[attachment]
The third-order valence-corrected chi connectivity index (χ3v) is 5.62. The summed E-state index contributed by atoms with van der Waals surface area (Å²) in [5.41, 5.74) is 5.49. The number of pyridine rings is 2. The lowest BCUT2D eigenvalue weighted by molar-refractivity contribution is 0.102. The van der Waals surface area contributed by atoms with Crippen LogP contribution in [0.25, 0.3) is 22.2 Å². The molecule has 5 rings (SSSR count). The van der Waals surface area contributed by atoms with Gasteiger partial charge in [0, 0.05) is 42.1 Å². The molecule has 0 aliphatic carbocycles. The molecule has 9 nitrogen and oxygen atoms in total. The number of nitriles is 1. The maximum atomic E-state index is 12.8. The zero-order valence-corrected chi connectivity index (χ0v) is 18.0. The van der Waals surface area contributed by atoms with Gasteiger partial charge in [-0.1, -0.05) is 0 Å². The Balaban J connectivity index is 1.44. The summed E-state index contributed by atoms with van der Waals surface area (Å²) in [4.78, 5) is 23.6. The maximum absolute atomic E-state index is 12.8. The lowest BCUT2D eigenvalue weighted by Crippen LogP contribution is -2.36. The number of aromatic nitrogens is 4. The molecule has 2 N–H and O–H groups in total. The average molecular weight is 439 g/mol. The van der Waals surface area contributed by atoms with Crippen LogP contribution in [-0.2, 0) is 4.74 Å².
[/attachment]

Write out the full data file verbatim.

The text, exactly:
The third-order valence-corrected chi connectivity index (χ3v) is 5.62. The summed E-state index contributed by atoms with van der Waals surface area (Å²) in [5.41, 5.74) is 5.49. The number of pyridine rings is 2. The lowest BCUT2D eigenvalue weighted by molar-refractivity contribution is 0.102. The van der Waals surface area contributed by atoms with Crippen LogP contribution in [0.25, 0.3) is 22.2 Å². The molecule has 5 rings (SSSR count). The van der Waals surface area contributed by atoms with Gasteiger partial charge in [0, 0.05) is 42.1 Å². The molecule has 0 aliphatic carbocycles. The molecule has 9 nitrogen and oxygen atoms in total. The number of nitriles is 1. The maximum atomic E-state index is 12.8. The zero-order valence-corrected chi connectivity index (χ0v) is 18.0. The van der Waals surface area contributed by atoms with Gasteiger partial charge in [-0.1, -0.05) is 0 Å². The Balaban J connectivity index is 1.44. The summed E-state index contributed by atoms with van der Waals surface area (Å²) in [4.78, 5) is 23.6. The maximum absolute atomic E-state index is 12.8. The lowest BCUT2D eigenvalue weighted by Crippen LogP contribution is -2.36. The number of aromatic nitrogens is 4. The molecule has 2 N–H and O–H groups in total. The average molecular weight is 439 g/mol. The van der Waals surface area contributed by atoms with Crippen LogP contribution in [-0.2, 0) is 4.74 Å².